So we've been using RSA for a while now. I wonder, is it still secure? I'm wondering whether surveillance agencies can at this point read traffic encrypted with say, TLS_ECDH_RSA_WITH_AES_128_GCM?

Ultimately, what is the best way to implement https? RSA? DSA? ECDSA? ECDH? Is elliptic curve stronger/more secure than RSA? (take quantum computers into account) Does perfect forward secrecy make it impossible to decrypt collected traffic in case the private key get's compromised in the feature? what implementation of https/ssl/tls makes it impossible to bulk collect data and decrypt it afterwards should the key be compromised.

Besides that, what else should be done to ensure data transmitted over https is secure?

  • $\begingroup$ For TLS you need to use either DHE_* or ECDHE_* for forward secrecy. For RSA and DH use 2048 bit keys. None of RSA, DH or ECC are secure against QCs. $\endgroup$ Nov 14, 2015 at 13:13
  • $\begingroup$ @otus definitely too broad. $\endgroup$ Nov 15, 2015 at 21:05
  • $\begingroup$ @otus I didn't know questions have to be qualified/fit certain criteria these days. $\endgroup$ Nov 16, 2015 at 21:23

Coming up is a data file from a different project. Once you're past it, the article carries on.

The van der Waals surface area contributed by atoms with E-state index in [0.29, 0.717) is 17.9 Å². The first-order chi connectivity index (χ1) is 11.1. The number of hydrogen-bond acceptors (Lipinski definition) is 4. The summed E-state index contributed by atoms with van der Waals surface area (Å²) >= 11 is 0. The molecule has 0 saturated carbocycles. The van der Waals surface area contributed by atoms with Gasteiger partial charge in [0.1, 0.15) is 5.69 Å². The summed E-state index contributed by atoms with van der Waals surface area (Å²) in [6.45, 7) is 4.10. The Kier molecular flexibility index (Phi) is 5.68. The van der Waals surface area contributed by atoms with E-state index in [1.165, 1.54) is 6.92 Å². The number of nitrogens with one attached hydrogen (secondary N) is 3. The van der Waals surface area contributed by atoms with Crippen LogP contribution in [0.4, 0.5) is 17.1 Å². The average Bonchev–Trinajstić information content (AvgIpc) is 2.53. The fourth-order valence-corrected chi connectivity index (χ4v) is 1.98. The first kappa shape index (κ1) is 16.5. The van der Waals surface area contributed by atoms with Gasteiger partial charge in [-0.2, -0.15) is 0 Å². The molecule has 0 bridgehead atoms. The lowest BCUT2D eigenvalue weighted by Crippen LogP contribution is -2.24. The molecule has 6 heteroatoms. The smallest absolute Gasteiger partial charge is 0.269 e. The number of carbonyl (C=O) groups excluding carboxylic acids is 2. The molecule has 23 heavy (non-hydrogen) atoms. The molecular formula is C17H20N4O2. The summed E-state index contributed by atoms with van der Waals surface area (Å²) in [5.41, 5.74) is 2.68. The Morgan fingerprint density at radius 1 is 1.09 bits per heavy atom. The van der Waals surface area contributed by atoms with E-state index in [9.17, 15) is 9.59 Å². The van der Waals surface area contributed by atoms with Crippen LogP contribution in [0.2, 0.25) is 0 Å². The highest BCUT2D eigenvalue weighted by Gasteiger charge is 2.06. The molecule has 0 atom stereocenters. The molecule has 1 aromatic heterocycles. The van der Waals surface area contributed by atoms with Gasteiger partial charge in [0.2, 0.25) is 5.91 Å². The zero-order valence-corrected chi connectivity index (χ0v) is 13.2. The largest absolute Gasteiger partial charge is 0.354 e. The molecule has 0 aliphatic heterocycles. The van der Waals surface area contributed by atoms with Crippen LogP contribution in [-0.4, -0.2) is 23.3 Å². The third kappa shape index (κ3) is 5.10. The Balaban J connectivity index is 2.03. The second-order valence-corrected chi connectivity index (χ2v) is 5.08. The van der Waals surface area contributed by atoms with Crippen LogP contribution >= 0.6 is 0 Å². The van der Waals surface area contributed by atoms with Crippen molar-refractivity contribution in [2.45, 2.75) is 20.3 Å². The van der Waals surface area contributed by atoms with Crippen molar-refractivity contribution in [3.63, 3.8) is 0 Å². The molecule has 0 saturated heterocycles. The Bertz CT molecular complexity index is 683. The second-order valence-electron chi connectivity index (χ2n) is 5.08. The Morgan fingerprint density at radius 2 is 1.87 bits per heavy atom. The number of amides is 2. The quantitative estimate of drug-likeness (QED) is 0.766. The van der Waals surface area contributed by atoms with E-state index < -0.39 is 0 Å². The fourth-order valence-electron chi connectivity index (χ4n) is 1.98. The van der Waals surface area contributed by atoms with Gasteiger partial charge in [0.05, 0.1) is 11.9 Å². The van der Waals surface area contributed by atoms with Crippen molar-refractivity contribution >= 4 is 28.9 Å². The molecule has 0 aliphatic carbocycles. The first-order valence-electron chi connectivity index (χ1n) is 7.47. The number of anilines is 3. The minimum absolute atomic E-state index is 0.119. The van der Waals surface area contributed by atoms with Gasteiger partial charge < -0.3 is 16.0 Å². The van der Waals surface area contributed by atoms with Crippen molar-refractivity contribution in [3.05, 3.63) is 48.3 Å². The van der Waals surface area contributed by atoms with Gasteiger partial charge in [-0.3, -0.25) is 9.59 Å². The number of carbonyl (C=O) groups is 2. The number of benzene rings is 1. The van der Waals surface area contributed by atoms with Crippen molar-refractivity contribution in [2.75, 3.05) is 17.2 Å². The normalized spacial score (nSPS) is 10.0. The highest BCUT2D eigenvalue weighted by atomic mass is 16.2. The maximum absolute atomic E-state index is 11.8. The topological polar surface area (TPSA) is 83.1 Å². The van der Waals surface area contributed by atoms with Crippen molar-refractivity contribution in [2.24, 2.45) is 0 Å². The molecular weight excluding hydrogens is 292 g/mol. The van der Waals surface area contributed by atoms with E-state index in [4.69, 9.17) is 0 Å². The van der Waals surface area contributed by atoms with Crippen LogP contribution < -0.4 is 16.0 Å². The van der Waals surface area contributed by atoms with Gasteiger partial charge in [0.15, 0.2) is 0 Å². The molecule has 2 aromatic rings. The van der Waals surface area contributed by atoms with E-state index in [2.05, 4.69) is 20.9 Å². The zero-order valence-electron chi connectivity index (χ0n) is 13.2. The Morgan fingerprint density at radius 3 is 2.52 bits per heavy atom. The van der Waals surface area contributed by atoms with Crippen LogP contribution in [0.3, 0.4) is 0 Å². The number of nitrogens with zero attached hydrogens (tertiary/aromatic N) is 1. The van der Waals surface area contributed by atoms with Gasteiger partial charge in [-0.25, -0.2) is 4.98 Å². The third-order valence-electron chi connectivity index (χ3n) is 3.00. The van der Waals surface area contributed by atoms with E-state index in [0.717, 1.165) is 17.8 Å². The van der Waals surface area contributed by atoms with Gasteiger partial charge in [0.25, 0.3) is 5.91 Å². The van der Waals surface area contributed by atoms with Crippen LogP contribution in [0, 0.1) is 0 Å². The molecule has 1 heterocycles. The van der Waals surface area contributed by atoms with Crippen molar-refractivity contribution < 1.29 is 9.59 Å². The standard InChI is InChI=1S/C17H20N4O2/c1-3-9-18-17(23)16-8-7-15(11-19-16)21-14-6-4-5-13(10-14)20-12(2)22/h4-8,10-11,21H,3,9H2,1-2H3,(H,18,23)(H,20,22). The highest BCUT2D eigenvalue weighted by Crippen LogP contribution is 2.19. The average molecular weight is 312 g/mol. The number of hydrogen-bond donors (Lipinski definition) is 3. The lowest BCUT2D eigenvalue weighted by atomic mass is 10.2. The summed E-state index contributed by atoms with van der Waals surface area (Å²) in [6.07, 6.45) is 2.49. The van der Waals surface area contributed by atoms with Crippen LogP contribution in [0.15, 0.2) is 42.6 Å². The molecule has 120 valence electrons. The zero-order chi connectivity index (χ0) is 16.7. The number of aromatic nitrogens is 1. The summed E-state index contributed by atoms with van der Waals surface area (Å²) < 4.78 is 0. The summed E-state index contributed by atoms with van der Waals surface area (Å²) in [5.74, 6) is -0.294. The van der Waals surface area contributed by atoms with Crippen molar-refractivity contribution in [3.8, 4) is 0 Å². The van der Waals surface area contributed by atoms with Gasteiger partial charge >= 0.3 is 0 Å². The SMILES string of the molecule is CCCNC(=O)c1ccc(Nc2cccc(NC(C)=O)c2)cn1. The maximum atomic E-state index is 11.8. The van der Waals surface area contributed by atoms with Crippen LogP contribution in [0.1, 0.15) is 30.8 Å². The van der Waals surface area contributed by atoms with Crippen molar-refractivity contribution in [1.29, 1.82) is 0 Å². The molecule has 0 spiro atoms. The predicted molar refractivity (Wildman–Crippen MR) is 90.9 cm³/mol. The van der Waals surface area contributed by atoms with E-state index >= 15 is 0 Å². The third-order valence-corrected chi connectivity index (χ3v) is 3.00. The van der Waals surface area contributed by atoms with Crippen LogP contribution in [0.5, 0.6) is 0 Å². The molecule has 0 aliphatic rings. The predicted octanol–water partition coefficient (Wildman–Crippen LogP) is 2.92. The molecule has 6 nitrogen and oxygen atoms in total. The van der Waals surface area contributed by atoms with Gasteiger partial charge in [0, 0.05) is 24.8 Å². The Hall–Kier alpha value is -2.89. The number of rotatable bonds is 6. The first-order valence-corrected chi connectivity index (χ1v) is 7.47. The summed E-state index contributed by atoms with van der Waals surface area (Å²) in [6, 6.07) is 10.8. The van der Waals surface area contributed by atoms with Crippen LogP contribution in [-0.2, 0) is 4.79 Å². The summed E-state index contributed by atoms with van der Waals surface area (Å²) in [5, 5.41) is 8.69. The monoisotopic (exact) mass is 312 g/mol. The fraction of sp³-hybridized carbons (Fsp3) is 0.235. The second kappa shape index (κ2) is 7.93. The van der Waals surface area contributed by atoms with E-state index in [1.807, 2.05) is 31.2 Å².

• $\begingroup$ @JasperWeiss, yes, there are rules regarding what can and cannot be asked here. However, it seems others think your question is fine, so I'm removing my comment. $\endgroup$
    – otus
    Nov 17, 2015 at 8:33

1 Answer 1


Assuming you manage to safely generate RSA keys which are sufficiently large, i.e. >= 2048 bits, no TLS configuration flaw on your side, and the lack of security bugs in the TLS library used by your server or the one used by the client user agent, I do not believe TLS_ECDH_RSA_WITH_AES_128_GCM can, at this point, be decrypted by surveillance agencies.

Here's a couple of resources listing best practices for implementing https:


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